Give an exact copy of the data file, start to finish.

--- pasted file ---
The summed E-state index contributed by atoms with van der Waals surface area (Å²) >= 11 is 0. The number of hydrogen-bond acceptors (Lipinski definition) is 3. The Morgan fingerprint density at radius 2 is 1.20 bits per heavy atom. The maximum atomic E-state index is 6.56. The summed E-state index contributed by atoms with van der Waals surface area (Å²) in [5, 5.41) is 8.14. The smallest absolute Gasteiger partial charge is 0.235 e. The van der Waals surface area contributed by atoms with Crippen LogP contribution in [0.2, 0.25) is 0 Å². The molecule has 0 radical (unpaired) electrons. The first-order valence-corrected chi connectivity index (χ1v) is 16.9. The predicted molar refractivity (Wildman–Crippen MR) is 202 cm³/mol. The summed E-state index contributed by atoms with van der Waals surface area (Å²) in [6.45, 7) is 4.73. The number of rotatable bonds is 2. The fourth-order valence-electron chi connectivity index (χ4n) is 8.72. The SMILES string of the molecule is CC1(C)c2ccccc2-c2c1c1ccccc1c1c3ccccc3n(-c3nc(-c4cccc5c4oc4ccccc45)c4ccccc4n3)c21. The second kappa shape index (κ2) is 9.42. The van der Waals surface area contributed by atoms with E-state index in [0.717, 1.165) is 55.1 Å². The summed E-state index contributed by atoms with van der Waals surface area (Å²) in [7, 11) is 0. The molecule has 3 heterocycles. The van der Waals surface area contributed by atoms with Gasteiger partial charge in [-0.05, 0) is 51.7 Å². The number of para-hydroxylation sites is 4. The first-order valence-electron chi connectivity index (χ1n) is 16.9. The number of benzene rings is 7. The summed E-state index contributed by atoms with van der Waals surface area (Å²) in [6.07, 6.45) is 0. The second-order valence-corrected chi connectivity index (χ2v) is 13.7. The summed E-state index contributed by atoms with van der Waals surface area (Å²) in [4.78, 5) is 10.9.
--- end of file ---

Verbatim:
The summed E-state index contributed by atoms with van der Waals surface area (Å²) >= 11 is 0. The number of hydrogen-bond acceptors (Lipinski definition) is 3. The Morgan fingerprint density at radius 2 is 1.20 bits per heavy atom. The maximum atomic E-state index is 6.56. The summed E-state index contributed by atoms with van der Waals surface area (Å²) in [5, 5.41) is 8.14. The smallest absolute Gasteiger partial charge is 0.235 e. The van der Waals surface area contributed by atoms with Crippen LogP contribution in [0.2, 0.25) is 0 Å². The molecule has 0 radical (unpaired) electrons. The first-order valence-corrected chi connectivity index (χ1v) is 16.9. The predicted molar refractivity (Wildman–Crippen MR) is 202 cm³/mol. The summed E-state index contributed by atoms with van der Waals surface area (Å²) in [6.45, 7) is 4.73. The number of rotatable bonds is 2. The fourth-order valence-electron chi connectivity index (χ4n) is 8.72. The SMILES string of the molecule is CC1(C)c2ccccc2-c2c1c1ccccc1c1c3ccccc3n(-c3nc(-c4cccc5c4oc4ccccc45)c4ccccc4n3)c21. The second kappa shape index (κ2) is 9.42. The van der Waals surface area contributed by atoms with E-state index in [0.717, 1.165) is 55.1 Å². The summed E-state index contributed by atoms with van der Waals surface area (Å²) in [7, 11) is 0. The molecule has 3 heterocycles. The van der Waals surface area contributed by atoms with Gasteiger partial charge in [-0.05, 0) is 51.7 Å². The number of para-hydroxylation sites is 4. The first-order valence-electron chi connectivity index (χ1n) is 16.9. The number of benzene rings is 7. The summed E-state index contributed by atoms with van der Waals surface area (Å²) in [6.07, 6.45) is 0. The second-order valence-corrected chi connectivity index (χ2v) is 13.7. The summed E-state index contributed by atoms with van der Waals surface area (Å²) in [4.78, 5) is 10.9.